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Litigation Update: Missouri State Court Cuts Johnson & Johnson Talc Damages Award in Half but Upholds Verdict

Litigation Update: Missouri State Court Cuts Johnson & Johnson Talc Damages Award in Half but Upholds Verdict

On June 23, in a unanimous decision, a three-judge panel of the Missouri Court of Appeals for the Eastern District reduced the damages awarded by the jury in a 2018 trial that linked Johnson & Johnson talc products to cancer, by more than half from $4.7 billion to $2.12 billion, even as it upheld the verdict itself. J&J had appealed the massive verdict in favor of 22 women suffering from ovarian cancer and continues to maintain its product is safe and asbestos-free.

In its opinion, the panel found that the testimony presented by plaintiffs’ experts was based on a “reasonable methodology” that offered a legitimate basis for the jury’s ultimate verdict.  Although it dismissed claims by some of the 22 women, in upholding part of the punitive damages award, the panel stated that the “plaintiffs proved with convincing clarity that defendants engaged in outrageous conduct because of an evil motive or reckless indifference. There was significant reprehensibility in defendants’ conduct”, noting that J&J and its affiliate had covered up the presence of asbestos in its talc products even as they discussed the risks of asbestos in its powder in internal memoranda, worked to ensure testing protocols did not detect asbestos in all samples and published articles minimizing any safety hazards in talc.  At trial, the plaintiffs argued that J&J had been aware of the presence of asbestos in some of its talc products, including its flagship baby powder product, but hid it from consumers.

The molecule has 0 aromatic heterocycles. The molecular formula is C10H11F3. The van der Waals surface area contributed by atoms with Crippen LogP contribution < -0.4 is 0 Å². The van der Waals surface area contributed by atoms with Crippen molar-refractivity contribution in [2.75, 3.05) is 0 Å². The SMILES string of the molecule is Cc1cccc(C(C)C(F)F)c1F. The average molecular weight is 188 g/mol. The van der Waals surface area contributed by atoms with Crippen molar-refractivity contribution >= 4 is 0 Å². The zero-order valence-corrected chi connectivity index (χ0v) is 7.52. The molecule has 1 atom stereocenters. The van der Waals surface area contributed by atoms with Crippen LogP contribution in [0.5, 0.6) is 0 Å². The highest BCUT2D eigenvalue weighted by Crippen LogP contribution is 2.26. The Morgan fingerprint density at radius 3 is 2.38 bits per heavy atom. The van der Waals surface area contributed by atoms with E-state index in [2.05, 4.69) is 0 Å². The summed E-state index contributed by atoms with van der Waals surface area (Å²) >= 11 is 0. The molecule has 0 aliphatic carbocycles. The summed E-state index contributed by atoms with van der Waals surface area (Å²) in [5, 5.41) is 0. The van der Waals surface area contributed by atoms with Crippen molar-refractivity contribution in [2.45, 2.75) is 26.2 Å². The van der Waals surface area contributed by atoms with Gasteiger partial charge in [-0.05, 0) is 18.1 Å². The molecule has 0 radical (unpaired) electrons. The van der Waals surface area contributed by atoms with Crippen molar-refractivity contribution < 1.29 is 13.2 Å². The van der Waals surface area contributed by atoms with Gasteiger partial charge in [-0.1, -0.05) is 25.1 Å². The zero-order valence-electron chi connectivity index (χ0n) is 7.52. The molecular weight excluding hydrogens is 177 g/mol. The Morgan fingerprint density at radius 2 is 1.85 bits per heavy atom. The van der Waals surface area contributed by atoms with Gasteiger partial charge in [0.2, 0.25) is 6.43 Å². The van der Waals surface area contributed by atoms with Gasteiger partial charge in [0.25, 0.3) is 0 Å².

J&J has said it will appeal the decision to the Missouri Supreme Court; in a statement, company spokeswoman Kim Montagnino said, “We continue to believe this was a fundamentally flawed trial, grounded in a faulty presentation of the facts. We deeply sympathize with anyone suffering from cancer, which is why the facts are so important. We remain confident that our talc is safe, asbestos free, and does not cause cancer.”

Johnson & Johnson announced last month that it was pulling its baby powder off the shelves in the US and Canada, citing a “portfolio reassessment related to COVID-19” and maintaining that demand for the product had been in a decline.  The company will continue to “vigorously defend the product” contending their talc is safe and asbestos-free even as it defends itself against more than 19,000 lawsuits that claim its talc products are contaminated and cause ovarian cancer and mesothelioma.

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